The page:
Joyce Ladner (1943- )

Joyce Ladner (Courtesy of Joyce Ladner)
Joyce Ladner
Courtesy of Joyce Ladner

Dr. Joyce A. Ladner, activist, sociologist, educator, mentor, and author, worked fervently for equality and justice. Ladner was born Joyce Ann Ladner on October 12, 1943, in Hattiesburg, Mississippi, to Annie Ruth Perryman. Joyce was raised with four brothers and four sisters, one of whom was activist Dorie Ladner, with whom she worked closely during the 1960s Civil Rights Movement in Mississippi.

Ladner was acutely aware of injustice at a young age and after the murder of Emmett Till in 1955 in Money, Mississippi, about 200 miles north, when she was 12. At that point, she vowed to dedicate her life to promoting racial justice. She became involved with the local NAACP youth chapter in Hattiesburg and would later become a pivotal contributor to the Student Non-Violent Coordinating Committee’s (SNCC, pronounced ‘Snick’) efforts to advocate for voting rights, equal education and the end of racialized systems and practices when the group began working in Mississippi in 1962.

Ladner enrolled in Jackson College (now known as Jackson State College) as a first-generation college student in 1960. Jackson State would expel Joyce in 1961 for participating in civil rights demonstrations. She then enrolled in nearby Tougaloo College to continue her education, where she would find mentors such as Medgar Evers, Vernon Dahmer, and Clyde Kennard. She also continued her involvement with SNCC and the NAACP since Tougaloo, as a private institution, was not subject to political pressure from the conservative government of Mississippi. She graduated in 1964 with a degree in sociology.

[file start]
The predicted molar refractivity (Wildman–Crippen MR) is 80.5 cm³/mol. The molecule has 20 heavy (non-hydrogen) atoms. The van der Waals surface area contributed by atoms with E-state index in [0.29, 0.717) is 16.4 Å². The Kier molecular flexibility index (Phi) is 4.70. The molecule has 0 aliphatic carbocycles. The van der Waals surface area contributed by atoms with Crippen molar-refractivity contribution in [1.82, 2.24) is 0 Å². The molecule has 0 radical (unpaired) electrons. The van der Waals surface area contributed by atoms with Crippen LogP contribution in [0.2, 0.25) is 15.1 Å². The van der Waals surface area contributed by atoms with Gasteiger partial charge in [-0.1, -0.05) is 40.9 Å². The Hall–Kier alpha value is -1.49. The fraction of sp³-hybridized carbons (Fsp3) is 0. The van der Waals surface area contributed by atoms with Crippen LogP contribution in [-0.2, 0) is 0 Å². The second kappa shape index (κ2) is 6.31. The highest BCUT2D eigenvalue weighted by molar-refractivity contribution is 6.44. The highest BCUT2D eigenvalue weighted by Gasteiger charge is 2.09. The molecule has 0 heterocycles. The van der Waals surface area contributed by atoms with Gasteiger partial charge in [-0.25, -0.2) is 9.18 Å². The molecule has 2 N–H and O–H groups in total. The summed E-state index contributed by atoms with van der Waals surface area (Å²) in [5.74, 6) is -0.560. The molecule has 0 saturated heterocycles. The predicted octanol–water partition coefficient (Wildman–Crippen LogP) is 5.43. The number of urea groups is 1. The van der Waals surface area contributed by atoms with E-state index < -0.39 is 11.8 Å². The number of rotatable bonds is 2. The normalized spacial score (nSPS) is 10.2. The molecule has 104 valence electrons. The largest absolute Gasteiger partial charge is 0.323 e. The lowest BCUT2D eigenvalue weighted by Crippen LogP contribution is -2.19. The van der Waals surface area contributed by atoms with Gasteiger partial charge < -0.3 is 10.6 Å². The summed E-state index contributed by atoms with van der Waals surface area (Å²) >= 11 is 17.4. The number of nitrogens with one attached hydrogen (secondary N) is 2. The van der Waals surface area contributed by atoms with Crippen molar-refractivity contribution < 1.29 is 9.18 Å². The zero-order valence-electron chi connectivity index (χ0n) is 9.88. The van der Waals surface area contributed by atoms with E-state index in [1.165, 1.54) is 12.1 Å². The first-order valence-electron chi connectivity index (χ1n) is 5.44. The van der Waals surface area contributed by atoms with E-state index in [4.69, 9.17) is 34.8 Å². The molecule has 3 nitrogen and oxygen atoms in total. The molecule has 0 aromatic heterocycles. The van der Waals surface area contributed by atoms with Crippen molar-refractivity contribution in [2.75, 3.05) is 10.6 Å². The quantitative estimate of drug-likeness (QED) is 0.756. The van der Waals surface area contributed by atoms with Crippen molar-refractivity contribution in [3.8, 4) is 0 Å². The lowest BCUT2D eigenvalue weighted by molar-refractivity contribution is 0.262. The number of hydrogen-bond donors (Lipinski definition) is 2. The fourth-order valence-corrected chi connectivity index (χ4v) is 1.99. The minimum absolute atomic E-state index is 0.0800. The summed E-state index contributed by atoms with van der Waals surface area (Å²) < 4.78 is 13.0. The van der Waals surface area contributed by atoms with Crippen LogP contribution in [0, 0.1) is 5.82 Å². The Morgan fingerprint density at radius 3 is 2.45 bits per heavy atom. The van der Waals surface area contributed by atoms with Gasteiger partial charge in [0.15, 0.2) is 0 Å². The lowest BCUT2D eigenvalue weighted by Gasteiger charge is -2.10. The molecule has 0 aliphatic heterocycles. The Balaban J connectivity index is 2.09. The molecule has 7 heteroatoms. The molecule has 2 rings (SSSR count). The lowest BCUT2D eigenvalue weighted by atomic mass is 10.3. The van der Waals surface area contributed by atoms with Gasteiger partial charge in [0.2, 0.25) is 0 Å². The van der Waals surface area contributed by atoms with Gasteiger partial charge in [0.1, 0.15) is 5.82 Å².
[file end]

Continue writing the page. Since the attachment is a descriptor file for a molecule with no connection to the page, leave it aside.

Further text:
In 1964, Ladner enrolled in graduate school at Washington University in St. Louis, Missouri, and earned a Ph.D. four years later. In 1971, she published her first book, Tomorrow’s Tomorrow, a groundbreaking study examining girls’ lives living in the Pruitt-Igoe Housing Project in St. Louis. Her volume helped deconstruct societal myths about Black girls. She was one of the first scholars to introduce the idea of intersectionality and to research and write about the interior life of Black women. This helped challenge prevailing theories and myths about racial and gender inferiority.

Ladner’s later research and literary contributions include The Death of White Sociology (1971), The Ties That Bind (2000), and The New Urban Leaders (2001), among others. Joyce Ladner accepted a position on the faculty at Howard University in 1981 and spent most of her career there. From 1994 to 1995, she served as the University’s interim President.

Dr. Ladner retired from Howard in 1997 and later worked for President Bill Clinton. She continues to be active in many organizations, including SNCC’s Legacy Project, The American Sociological Association, and the Washington’s Women Forum and Coalition, as part of her lifelong commitment to social change and social justice.

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